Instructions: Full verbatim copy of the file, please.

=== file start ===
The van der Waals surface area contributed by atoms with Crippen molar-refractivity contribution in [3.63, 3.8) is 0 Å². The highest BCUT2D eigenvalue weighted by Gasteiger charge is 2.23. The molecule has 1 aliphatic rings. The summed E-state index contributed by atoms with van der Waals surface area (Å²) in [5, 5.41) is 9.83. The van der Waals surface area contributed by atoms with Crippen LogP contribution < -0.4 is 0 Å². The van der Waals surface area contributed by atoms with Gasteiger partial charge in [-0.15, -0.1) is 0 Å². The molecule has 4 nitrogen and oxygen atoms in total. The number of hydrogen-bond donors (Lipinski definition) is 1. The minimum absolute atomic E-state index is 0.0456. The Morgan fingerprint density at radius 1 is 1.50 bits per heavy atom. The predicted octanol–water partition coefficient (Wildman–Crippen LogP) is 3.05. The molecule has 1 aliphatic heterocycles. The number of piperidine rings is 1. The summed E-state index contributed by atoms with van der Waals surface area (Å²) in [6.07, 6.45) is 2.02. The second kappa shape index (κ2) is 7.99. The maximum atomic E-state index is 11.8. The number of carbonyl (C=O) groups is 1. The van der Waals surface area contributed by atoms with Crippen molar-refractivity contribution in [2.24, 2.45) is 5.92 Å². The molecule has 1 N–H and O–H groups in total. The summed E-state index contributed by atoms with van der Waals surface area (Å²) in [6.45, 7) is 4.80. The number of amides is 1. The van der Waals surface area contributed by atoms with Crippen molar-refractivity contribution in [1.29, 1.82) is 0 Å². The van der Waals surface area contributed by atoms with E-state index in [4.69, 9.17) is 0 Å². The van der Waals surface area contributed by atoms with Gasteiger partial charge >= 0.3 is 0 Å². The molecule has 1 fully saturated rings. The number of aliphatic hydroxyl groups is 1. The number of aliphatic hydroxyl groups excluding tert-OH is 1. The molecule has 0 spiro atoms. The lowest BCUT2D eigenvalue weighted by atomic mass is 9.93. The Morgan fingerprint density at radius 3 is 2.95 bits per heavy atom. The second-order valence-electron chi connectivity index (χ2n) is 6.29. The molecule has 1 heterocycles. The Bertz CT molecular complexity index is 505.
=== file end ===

The van der Waals surface area contributed by atoms with Crippen molar-refractivity contribution in [3.63, 3.8) is 0 Å². The highest BCUT2D eigenvalue weighted by Gasteiger charge is 2.23. The molecule has 1 aliphatic rings. The summed E-state index contributed by atoms with van der Waals surface area (Å²) in [5, 5.41) is 9.83. The van der Waals surface area contributed by atoms with Crippen LogP contribution < -0.4 is 0 Å². The van der Waals surface area contributed by atoms with Gasteiger partial charge in [-0.15, -0.1) is 0 Å². The molecule has 4 nitrogen and oxygen atoms in total. The number of hydrogen-bond donors (Lipinski definition) is 1. The minimum absolute atomic E-state index is 0.0456. The Morgan fingerprint density at radius 1 is 1.50 bits per heavy atom. The predicted octanol–water partition coefficient (Wildman–Crippen LogP) is 3.05. The molecule has 1 aliphatic heterocycles. The number of piperidine rings is 1. The summed E-state index contributed by atoms with van der Waals surface area (Å²) in [6.07, 6.45) is 2.02. The second kappa shape index (κ2) is 7.99. The maximum atomic E-state index is 11.8. The number of carbonyl (C=O) groups is 1. The van der Waals surface area contributed by atoms with Crippen molar-refractivity contribution in [2.24, 2.45) is 5.92 Å². The molecule has 1 N–H and O–H groups in total. The summed E-state index contributed by atoms with van der Waals surface area (Å²) in [6.45, 7) is 4.80. The number of amides is 1. The van der Waals surface area contributed by atoms with Crippen molar-refractivity contribution in [1.29, 1.82) is 0 Å². The van der Waals surface area contributed by atoms with E-state index in [4.69, 9.17) is 0 Å². The van der Waals surface area contributed by atoms with Gasteiger partial charge >= 0.3 is 0 Å². The molecule has 1 fully saturated rings. The number of aliphatic hydroxyl groups is 1. The number of aliphatic hydroxyl groups excluding tert-OH is 1. The molecule has 0 spiro atoms. The lowest BCUT2D eigenvalue weighted by atomic mass is 9.93. The Morgan fingerprint density at radius 3 is 2.95 bits per heavy atom. The second-order valence-electron chi connectivity index (χ2n) is 6.29. The molecule has 1 heterocycles. The Bertz CT molecular complexity index is 505.